If she object to the dancing-school, or the theatre, or gay apparel, he regards her as standing in the way of his happiness. If she take him to the house of God, he seldom finds his father there. Where the father is the Christian, the case is no better. His little ones are either untaught in religious truth, or learn heartless forms. The golden years of early childhood are lost, or worse than lost, in regard to religious training; and when he comes to direct their ultimate education, he finds the garden grown up with rankling weeds. In the whole course of education, one parent takes the will of God for a rule, the other the will of man; constant jealousy is maintained on each side, lest the other acquire a predominant influence ; and for life, the house is divided against itself.
These considerations derive still greater force from the fact, that such children are likely to grow up a reproach to their parents,
and unhappy themselves. They will soon discover the want of unity, and unless nature is changed by grace, will cleave to the side of error. Sustained in their rejection of religion by the example of a parent, and becoming hardened by the practice of resisting example and advice, sin will acquire an unusual ripeness and intrepidity. This is on the supposition that one parent really exemplifies the power of godliness. If this be not the case ; if the professor be, as is more likely, so conformed to earth, as to show little or no superiority over nature, the evil is enhanced. The child cherishes not only opposition to religion, but contempt for it. In either case, the prospect is, that the progeny will go in the way of the transgressor.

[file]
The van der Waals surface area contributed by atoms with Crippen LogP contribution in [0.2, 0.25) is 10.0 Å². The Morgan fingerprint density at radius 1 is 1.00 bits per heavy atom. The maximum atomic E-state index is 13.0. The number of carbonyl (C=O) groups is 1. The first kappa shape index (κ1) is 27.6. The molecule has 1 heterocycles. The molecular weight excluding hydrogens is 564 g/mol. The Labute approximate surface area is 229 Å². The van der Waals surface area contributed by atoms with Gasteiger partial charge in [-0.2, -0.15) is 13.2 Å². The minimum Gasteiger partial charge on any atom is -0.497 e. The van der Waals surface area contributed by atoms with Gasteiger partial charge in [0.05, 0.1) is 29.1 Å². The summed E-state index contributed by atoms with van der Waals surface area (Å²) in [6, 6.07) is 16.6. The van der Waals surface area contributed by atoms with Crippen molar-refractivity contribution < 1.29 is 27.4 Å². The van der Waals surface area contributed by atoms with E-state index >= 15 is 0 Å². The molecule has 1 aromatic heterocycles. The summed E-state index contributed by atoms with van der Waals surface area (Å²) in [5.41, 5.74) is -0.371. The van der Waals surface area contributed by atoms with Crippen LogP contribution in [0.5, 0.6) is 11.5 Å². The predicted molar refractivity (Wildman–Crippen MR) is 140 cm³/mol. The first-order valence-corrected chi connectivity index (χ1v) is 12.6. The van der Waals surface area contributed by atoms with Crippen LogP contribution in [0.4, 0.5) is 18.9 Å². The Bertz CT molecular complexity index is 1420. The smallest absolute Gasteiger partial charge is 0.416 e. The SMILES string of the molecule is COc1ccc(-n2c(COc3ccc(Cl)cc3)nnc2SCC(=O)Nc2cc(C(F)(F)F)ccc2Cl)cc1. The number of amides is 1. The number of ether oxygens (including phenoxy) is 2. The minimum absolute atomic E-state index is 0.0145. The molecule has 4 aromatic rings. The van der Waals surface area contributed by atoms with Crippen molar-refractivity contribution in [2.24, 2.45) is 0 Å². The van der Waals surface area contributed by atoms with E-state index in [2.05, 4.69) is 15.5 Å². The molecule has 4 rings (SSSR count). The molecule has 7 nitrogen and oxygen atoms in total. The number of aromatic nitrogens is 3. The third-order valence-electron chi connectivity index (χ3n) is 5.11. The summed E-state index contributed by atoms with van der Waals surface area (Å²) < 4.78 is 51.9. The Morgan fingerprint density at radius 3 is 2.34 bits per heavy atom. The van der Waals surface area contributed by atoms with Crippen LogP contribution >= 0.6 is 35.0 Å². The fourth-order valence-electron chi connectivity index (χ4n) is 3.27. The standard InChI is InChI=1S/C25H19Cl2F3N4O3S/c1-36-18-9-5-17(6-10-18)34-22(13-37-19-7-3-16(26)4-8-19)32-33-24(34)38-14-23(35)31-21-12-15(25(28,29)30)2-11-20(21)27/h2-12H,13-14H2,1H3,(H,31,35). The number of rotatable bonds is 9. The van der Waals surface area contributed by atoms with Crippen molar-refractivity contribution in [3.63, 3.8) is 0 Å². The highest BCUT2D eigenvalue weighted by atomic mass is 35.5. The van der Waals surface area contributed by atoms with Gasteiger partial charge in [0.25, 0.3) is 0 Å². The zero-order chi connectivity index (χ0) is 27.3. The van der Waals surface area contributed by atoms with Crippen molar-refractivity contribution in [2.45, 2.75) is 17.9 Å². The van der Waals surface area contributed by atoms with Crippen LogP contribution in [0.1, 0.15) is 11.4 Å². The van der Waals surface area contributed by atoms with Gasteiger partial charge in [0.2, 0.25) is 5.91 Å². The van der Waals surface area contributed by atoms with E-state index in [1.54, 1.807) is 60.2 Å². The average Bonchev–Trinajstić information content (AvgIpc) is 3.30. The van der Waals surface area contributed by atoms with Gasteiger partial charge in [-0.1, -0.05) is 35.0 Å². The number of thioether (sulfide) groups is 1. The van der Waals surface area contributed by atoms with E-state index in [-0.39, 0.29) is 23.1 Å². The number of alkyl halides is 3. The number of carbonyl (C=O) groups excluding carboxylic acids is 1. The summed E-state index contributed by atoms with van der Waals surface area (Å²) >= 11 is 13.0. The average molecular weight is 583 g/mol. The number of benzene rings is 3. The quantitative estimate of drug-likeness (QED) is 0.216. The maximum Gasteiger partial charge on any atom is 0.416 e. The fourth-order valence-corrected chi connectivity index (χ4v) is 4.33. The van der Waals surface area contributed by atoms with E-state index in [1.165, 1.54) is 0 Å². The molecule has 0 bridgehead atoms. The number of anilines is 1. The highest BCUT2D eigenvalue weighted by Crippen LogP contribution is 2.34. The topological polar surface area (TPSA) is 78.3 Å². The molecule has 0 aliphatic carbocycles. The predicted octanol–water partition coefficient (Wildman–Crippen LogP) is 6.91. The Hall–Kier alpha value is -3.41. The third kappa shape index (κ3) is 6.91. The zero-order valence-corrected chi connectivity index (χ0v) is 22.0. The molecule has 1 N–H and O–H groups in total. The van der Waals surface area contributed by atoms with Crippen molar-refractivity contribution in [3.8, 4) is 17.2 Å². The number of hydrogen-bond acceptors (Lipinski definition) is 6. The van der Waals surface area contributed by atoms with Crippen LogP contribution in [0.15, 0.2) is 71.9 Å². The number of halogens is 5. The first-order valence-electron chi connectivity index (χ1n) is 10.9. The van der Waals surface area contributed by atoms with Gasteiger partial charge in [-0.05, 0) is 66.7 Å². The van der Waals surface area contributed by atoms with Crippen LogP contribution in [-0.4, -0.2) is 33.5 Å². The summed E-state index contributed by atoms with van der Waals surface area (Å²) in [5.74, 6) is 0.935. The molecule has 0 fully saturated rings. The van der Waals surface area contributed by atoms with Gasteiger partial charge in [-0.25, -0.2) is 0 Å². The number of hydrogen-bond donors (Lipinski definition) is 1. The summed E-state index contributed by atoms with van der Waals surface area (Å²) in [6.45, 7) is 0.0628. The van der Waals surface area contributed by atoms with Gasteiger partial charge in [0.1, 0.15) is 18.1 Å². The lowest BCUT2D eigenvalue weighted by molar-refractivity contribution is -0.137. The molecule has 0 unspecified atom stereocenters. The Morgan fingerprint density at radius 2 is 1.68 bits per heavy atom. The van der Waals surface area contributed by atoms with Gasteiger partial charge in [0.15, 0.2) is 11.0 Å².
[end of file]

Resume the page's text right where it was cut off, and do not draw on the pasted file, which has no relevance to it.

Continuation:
History corroborates reason in this thing. The first blasphemer, who was stoned to death, was “the son of an Israelitish woman, whose father was an Egyptian." Lev. xxiv. 10–14. Absalom, the murderer and rebel, was another. His mother was “ Maacha, the daughter of Talmai, king of Geshur.” 2 Sam. iii. 3. Rehoboam, whose wicked folly rent Israel asunder for ever, was another.
“ His mother was Naamah, an Ammonitess.” 1 Kings xiv. 21. On the contrary, a truly religious marriage gave to their happy parents, and to the world, an Isaac, a Jacob, a Moses, an Aaron, a Joshua, a Samuel, a John, and many more, whose services to the world and the church will be remembered through all ages. The pleasure of having a pious progeny, and the misery of the opposite, must, therefore, be reckoned in this calculation. I do not argue a certainty, and it will be conceded that probability is against the hope that such children will become pious. Matthew Henry says, “ If either side be bad, the corrupt nature will incline the children to take after that; which is a good reason why Christians should not be unequally yoked.”
The case is wholly different from that of those who are converted after marriage, or after a contract of marriage. The degree of piety apparent in the professor will be wholly different. The blessing of God, which is not to be expected in unauthorized circumstances, makes another, and a great difference.
The case of those who, being pious, and doing all they can, find their children reprobate, is also wholly different. There is not the disastrous influence of the disagreement just mentioned. They have, at least, the blessing of an approving conscience, and great reason to believe that after their death, if not sooner, their children will be brought to a knowledge of Christ.
(To be continued in our next.)
CONNUBIAL FELICITY. If a happy marriage has given and ensures to man peace at home, let there be no dread of the caprices of chance ; his happiness is sheltered from the strokes of fortune. A wife, gentle and affectionate, sensible and virtuous, will fill his whole heart, and leave no room for sad
What will he care for the loss of property when he possesses this treasure ? Is not his house sufficiently magnificent as long as she commands respect to it-splendid enough as long as her presence adorns it? A cottage where virtue dwells is far superior to a palace; it becomes a temple.